Visionary cultural critic Greg Tate dies aged 64
GREG TATE, VISIONARY CULTURAL CRITIC, DEAD AT 64
Greg Tate, journalist, essayist and author, one of the most influential writers of this century, who elevated writing to black culture and everything it has influenced, from jazz to hip hop to l art and cinema, died on December 7 in New York. . He was 64 years old.
His daughter, Chinara Tate, confirmed the death. No cause was given.
Standing in a long line in Trader Joe’s, glancing casually at my phone and suddenly without any control to myself, I shout, “What, what is this !!!!!” Immediately all eyes are on me. The people who were standing near me in line started to walk away. Tears flowed from my eyes like a waterfall at the cash register, words were difficult. No, they didn’t get it: the text on my phone said Greg Tate is dead.
NO, not Tate. He was our indestructible “Iron Man”, a dark warrior, fighting through the dark cloak of America’s myths, swinging his sharp words like a long sword penetrating through the BS Acknowledging that he’s gone is very difficult.
No front here, Tate and I weren’t buddies but we were siblings. We appeared on a few panels together a few years ago. Every time he spoke I wanted to pull out a pen and take notes, he was so prolific. This cat was like a ray of sunshine: in his presence he made you shine, gave you confidence to move forward in your project or another point of view on any subject.
He has been a mentor to thousands of people around the world. After contacting a friend in South Africa, he texted me: âI will never forget the long, silent walk to the mountain of the gods San and Khoi, Table Mountain, in Cape Town where we all had to go. the two of us talk to a literary festival, Open Book Fest. I will never forget Greg. I will never forget not to forget Greg. Even if, in a fit of exorcism, I try to do it: because Greg now lives fully in our spiritual and intellectual blood streams. The realm of the gods, âsaid Bongani Madondo, personal friend and one of Tate’s mentees by osmosis, in Johannesburg, SA.
You didn’t need to be in his presence; you just have to read his works to feel his WORDS and understand the urgency of the present. His âFlyboy in the Buttermilk: Essays on Contemporary Americaâ and âFlyboy 2: The Greg Tate Reader (2016)â are required readings. If you go back to the 1980s like me, then read it weekly in the Voice of the village (which hit newsstands Tuesday night) was an automatic reflex. His weekly Afro-Futuristic take on the music of funk, jazz, hip hop, art, literature, sci-fi, race, film and history was astounding (at the same time). time, it opened doors to so many young people in all these fields). He was a black intellectual with roots in the neighborhood who never sought to take prisoners, writing in the middle of a Cecil Taylor tune that only hip or inspired people could really dig.
Not to see him play and lead his big band Burnt Sugar the Arkestra Chamber is a great loss. They were unlike any other, but one would expect no less from the co-founder of the Black Rock Coalition. Their repertoire of classics and original compositions oscillated between deep funk, hip hop, avant-garde and everything in between. Earlier this year, Tate conducted the Arkestra in a live performance at the Apollo Theater at the screening of Gordon Parks’ original film “Shaft.” Launch of a new interpretation of Issac Hayes’ theme song “Theme from Shaft”. And, let’s not forget, his collaboration with one of the most important figures in jazz, composer Butch Morris on the Burnt Sugar album “The Rites”. The rock band Bad Brains would never have entered my vocabulary without Tate.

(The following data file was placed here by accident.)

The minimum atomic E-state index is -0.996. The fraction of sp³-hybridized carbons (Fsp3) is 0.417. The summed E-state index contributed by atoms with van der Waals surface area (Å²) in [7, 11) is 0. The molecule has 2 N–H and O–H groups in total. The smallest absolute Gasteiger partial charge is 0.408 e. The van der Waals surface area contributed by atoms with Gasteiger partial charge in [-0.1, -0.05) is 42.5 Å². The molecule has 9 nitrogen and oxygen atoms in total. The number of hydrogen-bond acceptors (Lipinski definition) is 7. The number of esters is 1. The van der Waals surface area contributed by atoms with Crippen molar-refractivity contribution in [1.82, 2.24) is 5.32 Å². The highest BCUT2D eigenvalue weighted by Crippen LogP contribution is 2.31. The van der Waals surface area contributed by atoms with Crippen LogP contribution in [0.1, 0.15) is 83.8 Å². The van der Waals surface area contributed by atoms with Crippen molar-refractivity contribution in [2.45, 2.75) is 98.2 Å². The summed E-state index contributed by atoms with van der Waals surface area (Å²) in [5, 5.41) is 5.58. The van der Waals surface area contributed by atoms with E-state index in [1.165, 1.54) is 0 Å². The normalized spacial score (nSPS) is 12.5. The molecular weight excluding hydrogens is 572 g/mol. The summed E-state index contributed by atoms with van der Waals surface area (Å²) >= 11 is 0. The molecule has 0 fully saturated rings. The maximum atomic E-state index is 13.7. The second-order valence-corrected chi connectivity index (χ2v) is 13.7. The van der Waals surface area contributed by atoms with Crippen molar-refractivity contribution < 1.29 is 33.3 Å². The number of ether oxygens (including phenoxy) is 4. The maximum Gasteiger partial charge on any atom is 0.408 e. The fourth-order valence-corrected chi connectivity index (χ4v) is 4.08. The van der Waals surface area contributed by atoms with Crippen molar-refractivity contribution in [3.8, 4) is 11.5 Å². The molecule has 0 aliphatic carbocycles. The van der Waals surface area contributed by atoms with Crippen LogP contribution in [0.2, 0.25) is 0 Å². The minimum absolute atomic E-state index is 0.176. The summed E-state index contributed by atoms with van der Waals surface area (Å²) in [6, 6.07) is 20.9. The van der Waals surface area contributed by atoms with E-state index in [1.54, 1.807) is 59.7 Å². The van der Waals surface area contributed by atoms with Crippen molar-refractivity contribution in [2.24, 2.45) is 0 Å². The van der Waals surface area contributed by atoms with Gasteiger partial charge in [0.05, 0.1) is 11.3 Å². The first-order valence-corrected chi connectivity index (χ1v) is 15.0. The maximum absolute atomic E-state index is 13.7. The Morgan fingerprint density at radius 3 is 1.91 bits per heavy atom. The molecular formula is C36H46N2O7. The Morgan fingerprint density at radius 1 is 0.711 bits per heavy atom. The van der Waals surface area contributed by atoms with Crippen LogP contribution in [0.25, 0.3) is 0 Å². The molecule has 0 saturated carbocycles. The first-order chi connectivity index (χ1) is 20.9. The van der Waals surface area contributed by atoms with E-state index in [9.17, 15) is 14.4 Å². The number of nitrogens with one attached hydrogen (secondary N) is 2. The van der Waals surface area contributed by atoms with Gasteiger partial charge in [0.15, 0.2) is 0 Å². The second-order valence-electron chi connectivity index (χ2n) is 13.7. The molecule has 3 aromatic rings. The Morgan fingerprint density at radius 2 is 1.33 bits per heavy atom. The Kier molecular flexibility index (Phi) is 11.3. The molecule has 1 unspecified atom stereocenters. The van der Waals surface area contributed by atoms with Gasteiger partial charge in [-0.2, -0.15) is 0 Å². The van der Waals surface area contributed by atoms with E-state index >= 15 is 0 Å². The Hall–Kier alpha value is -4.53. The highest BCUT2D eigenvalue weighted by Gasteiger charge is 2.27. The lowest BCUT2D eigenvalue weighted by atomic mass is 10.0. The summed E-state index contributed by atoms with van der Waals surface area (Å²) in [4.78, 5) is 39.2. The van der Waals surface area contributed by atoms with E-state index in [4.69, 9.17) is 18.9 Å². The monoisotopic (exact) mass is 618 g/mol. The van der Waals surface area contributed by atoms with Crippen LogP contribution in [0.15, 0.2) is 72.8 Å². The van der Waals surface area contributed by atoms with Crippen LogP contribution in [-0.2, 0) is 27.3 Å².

Those in-person conversations saw that smile, the sparkle in his eyes, and heard his words flowing like a Wayne Shorter solo. Always one to ask “How’s the writing going?” or “what are you working on?” It wasn’t about him, it was about sharing his knowledge and just being real.
During his stay at the Voice of the village, young Tate was writing with big willie cats like Stanley Crouch, Nat Hentoff, Gary Giddins and investigative reporter Wayne Barrett. He was swimming with these big fish and shining. I read his article first, then Crouch and Barrett, Giddins and Hentoff, which was on the last page. At this point Tate and Crouch were guns and Thulani Davis-dam all hard-hitting visionaries, nuff said.
Sometimes his words were so deep I felt like Ornette Coleman and Sun Ra were stuck in a jam, browsing my dictionary or Googling online to understand his lines. His vocabulary was so seductive, so trendy with a groove that caught the attention of the black bourgeoisie, the LBGTQ crew, hip hop and intellectuals of all races. Yo, that brother did it over and over again !! His words danced with Amiri Baraka, Ishmael Reed, Ralph Ellison and Albert Murray with the spirit of Oscar Brown Jr.
You know the brother who wears the beanies, the colorful scarf wrapped around his neck and the tinted glasses. He had swag with a bit of Monk, don’t even think about trying to duplicate Tate, that won’t happen! But we can all take his advice and keep reading his writings. Gon ‘Greg Tate, we have your legacy, thank you very much for being and sharing.